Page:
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Old School Meets New School: Cardinals Embrace Analytics

Three-person football research team was added this offseason

GM Steve Keim (left) and team president Michael Bidwill oversaw the creation of an analytics team this offseason.
GM Steve Keim (left) and team president Michael Bidwill oversaw the creation of an analytics team this offseason.

Steve Keim is an old-school scout at heart, most comfortable using tape and in-person observation to guide his decisions as the Cardinals' general manager.

He also knows football is evolving, with data playing a more essential role every season. Keim and team president Michael Bidwill took a notable step in tapping into that market this offseason, creating a three-person analytics team to assist in a wide variety of decision-making.

"Michael and I talked it through, and for two middle-aged guys, I feel we are both forward-thinkers that aren't so proud to think you can't learn something new," Keim said.

While scouting remains Keim's bread and butter, he wants to know if the analytical research coincides or disagrees with his views.

"When you start out in the scouting business, you don't want to hear the word analytics because you know (scouting) is something that is an instinctive thing, something you were born to do as a scout, evaluate talent," Keim said. "Analytics generally scares the old-school mentality because you think it's put in position to do your job for you, which is not the case. For me, it's a great tool to either back up the theories you have or to maybe put into question some of your theories and create a checks and balances system."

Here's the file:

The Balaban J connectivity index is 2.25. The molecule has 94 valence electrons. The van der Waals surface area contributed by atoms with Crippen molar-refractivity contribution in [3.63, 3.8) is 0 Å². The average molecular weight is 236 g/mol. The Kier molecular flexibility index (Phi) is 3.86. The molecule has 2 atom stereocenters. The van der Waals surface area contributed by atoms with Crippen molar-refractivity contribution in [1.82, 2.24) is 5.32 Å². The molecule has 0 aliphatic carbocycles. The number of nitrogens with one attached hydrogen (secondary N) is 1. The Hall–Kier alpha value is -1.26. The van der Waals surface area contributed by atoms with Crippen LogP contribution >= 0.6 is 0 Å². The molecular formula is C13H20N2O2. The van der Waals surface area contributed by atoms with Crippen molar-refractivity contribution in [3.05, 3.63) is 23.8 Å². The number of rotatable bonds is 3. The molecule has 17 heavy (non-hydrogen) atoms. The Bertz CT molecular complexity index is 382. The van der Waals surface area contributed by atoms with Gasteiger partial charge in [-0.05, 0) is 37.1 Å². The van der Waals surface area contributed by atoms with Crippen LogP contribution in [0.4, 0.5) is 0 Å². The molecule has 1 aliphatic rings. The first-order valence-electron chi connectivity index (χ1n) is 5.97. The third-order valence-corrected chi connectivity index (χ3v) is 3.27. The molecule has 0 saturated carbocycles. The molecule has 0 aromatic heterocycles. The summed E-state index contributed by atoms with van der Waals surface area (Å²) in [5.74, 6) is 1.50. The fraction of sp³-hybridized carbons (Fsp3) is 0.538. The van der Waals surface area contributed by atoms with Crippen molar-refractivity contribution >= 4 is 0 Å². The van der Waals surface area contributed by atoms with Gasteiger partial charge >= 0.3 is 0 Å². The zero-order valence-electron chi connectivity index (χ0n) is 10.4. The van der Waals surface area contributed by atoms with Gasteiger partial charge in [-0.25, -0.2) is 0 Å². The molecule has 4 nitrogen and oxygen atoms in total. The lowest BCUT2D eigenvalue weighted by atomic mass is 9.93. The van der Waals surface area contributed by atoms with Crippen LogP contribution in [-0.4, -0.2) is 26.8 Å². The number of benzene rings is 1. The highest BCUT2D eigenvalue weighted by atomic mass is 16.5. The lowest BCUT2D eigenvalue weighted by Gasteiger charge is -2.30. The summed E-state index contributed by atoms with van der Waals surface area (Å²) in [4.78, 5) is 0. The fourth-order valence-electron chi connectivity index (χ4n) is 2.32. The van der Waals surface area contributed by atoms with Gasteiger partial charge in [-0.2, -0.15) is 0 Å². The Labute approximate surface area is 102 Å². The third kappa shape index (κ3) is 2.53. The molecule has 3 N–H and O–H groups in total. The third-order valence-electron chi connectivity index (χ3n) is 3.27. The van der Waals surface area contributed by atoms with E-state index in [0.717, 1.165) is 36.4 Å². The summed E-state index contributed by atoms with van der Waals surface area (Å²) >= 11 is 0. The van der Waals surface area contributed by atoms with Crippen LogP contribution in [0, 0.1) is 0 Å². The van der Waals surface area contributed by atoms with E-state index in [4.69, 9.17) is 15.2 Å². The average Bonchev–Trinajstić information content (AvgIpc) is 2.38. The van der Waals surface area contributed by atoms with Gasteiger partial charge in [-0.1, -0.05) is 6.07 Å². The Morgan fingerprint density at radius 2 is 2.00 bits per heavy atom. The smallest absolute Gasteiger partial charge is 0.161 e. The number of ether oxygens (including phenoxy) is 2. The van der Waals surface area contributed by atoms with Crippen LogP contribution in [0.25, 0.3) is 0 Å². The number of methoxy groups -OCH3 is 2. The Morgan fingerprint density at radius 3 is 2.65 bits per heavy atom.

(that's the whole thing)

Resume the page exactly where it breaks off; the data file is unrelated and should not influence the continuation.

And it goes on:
Purposeful or not, the Cardinals' decisions this offseason seem to be in lockstep with analytical philosophies. They hired coach Kliff Kingsbury, who is expected to orchestrate the type of pass-heavy offense favored by the number-crunchers.

Their draft was praised by Pro Football Focus, as the data-based site approved of selections ranging from quarterback Kyler Murray with the No. 1 overall pick to tight end Caleb Wilson as Mr. Irrelevant.

Kingsbury, 40, is one of the youngest coaches in the NFL and known for his innovative offensive ideas. Unsurprisingly, he stays in close contact with analytics and research coordinator Charlie Adkins, assistant Meredith Manley and assistant Kevin Jordan.

"They have a plethora of information every day – really, whatever you want," Kingsbury said. "However deep into that wormhole you want to dive, you can get there. I'm big on collecting information and trying to make better decisions from it, whether it's fourth-and-1 calls or what plays to run in the red zone. They are going to have some information that can help you curtail your game plan."

The NFL is still far behind Major League Baseball, which has undergone a complete analytical revolution. Not only do its coaches and general managers rely heavily on data, but so do the players.

Hitters have changed their swing paths and pitchers have altered their mechanics and pitch usage in the name of sabermetrics.